How to Stop Your Parrot (Budgie) from Biting

Parrots are intelligent pets that will offer you endless joy, love, and entertainment. I know this because I’ve only owned birds and fish as pets.

I once owned a dog that was only mine by default, though!

…long story!

So, yeah, parrots, fantastic pets, but they come with a mean set of beaks and claws that can inflict damage and pain at the slightest hint of provocation.

Even the smallest of all, budgies, have the ability to bite so hard you might never want them around your children if you get to experience it.

However, parrots do not bite for no apparent reason.

Usually, they do it when scared, angry, threatened, startled, disturbed, or ignored. As such, the best way to keep yours from biting you is to establish a rapport that’ll help you read and understand your bird’s behavior and predict a bite.

For instance, if you accustom your bird to sitting on your shoulder only when you are working on your computer, they should be able to learn to associate that with hang-out time.

That way, any period outside that window, they will know you are busy doing other things and will stay away, and may only bite you if startled or angry, but not for attention.

Now, this is not a failproof method. There is a whole lot of other details to keep your parrot from biting depending on the situation, most of which involves being able to know how your little, feathery bird communicates.

Lucky for you, I’ve outlined most of my hacks below, and I hope they will be helpful to you.

Please read on.

Why Does Your Parrot Keep Biting You

See, for you to know how to stop your parrot from biting, you need to understand why they are doing so in the first place.

Birds bite for many different reasons, and learning why is your silver bullet to stoping them.

Now, I’m not sure whether this is the case for you, but most parrots will bite to seek or dispel attention. Pickles (my GCC) will bite if he feels ignored or when I try to distract him from an activity he finds interesting.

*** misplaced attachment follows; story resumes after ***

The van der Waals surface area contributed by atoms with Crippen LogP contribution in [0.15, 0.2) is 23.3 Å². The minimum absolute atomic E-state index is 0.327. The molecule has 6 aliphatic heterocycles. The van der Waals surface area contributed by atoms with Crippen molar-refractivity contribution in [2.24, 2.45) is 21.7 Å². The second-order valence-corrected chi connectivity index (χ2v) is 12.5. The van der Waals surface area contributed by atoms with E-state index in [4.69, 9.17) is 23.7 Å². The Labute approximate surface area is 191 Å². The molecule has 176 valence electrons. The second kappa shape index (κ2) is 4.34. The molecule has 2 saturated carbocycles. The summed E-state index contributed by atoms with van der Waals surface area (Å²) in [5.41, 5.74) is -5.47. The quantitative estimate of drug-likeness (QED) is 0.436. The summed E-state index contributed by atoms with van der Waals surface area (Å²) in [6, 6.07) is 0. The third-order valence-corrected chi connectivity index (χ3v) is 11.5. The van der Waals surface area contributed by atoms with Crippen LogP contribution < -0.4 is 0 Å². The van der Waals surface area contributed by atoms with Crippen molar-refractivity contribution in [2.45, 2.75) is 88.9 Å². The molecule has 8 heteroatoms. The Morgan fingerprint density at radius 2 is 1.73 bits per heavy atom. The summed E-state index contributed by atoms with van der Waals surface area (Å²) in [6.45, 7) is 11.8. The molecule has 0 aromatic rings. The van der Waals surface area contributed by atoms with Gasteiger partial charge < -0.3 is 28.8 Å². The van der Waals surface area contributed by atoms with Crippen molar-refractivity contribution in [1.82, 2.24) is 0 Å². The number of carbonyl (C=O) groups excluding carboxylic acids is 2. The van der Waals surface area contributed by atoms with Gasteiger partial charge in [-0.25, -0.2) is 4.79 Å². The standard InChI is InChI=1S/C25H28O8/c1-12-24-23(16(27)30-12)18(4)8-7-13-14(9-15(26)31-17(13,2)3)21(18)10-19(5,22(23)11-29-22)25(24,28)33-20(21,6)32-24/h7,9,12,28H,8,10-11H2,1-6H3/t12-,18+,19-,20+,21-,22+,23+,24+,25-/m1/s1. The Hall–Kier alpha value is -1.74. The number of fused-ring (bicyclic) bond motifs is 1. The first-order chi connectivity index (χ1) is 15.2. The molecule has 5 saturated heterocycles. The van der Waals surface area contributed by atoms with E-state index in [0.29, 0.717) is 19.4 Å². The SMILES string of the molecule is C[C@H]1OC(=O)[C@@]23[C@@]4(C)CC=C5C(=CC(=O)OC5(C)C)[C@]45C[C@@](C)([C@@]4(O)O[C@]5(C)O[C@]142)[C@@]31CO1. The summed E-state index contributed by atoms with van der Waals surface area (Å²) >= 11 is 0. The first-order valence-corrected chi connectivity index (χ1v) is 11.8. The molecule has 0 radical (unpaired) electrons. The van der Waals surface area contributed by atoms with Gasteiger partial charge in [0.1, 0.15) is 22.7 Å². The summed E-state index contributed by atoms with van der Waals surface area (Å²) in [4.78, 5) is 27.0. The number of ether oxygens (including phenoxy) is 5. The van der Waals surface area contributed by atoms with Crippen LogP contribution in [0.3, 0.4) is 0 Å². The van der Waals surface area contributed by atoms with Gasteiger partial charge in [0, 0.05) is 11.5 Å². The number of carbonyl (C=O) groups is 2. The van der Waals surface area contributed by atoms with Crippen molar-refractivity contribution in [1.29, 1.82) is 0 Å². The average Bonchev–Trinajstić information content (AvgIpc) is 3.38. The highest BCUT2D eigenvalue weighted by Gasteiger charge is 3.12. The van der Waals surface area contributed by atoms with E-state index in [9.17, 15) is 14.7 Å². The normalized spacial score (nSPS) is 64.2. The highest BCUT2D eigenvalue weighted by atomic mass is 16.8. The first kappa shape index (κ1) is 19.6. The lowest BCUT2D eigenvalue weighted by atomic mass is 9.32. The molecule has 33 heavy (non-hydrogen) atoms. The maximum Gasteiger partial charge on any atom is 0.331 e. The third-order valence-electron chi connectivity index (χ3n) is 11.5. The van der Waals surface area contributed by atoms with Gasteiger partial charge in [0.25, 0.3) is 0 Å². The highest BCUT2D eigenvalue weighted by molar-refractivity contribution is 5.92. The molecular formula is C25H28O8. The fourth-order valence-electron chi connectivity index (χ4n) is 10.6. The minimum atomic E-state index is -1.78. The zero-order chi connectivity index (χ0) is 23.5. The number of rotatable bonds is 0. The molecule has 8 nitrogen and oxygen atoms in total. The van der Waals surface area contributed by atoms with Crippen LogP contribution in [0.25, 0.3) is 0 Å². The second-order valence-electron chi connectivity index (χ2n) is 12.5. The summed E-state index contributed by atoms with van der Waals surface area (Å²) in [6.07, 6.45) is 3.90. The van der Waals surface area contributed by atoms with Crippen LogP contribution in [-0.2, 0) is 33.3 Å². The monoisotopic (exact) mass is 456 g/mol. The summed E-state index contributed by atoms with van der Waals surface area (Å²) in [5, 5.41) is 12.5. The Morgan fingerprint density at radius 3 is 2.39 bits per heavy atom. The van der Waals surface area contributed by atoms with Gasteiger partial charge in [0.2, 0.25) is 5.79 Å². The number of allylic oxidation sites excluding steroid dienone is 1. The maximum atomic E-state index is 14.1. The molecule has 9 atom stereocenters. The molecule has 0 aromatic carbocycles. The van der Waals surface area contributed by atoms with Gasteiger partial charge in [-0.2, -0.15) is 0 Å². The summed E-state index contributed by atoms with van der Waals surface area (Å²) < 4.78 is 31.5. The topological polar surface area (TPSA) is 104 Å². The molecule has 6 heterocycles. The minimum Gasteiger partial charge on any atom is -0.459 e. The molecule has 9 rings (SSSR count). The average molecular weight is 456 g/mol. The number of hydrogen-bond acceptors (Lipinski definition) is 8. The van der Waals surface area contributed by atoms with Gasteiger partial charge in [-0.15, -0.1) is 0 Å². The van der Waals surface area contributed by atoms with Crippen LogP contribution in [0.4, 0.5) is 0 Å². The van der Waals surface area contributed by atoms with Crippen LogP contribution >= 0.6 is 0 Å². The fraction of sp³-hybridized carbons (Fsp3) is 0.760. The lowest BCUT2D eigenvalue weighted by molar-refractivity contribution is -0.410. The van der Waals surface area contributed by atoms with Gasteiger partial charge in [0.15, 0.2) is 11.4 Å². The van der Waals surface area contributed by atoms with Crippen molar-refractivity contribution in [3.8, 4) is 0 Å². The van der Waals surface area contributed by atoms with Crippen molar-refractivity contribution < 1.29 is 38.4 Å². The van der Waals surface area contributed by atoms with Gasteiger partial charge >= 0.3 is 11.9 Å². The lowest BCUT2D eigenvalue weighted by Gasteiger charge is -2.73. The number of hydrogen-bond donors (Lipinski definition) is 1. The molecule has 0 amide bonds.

Knowing that, I came up with a training schedule to help him tell between wrong and right and associate words to situations.

Granted, now anytime my birdie bites, I’ll say no to him, and he won’t bite for a while. Of course, it won’t entirely stop because parrots are prey animals that get startled easily.

Just in case he keeps biting out of mischief, I place him in the cage for a while to give him time to calm down and consider his behavior.

Now, keep in mind when reprimanding your birdie, you need to do it with confidence and authority. Otherwise, he will shrug you off🤷‍♀️ and keep at the bad habit.

You also need to understand your critter will only obey you if he trusts you. So, be patient and let him warm up to you gradually before he can fully submit.

This is especially true for new or rehomed birds not accustomed to human contact and not hand raised.

One last thing to know, parrots are attracted to shiny, glittery things like metal, mirrors, and you’ve guessed it, jewelry.

So, if you have piercings or love wearing bracelets, watches, necklaces, and rings, you will get a bite every once in a while as your birdie tries to get to the shinnies.

Here is a quick-scan list of things that might make your birdie bite.

  • Mistrust or Hate
  • Anger
  • Fear, nervousness or anxiety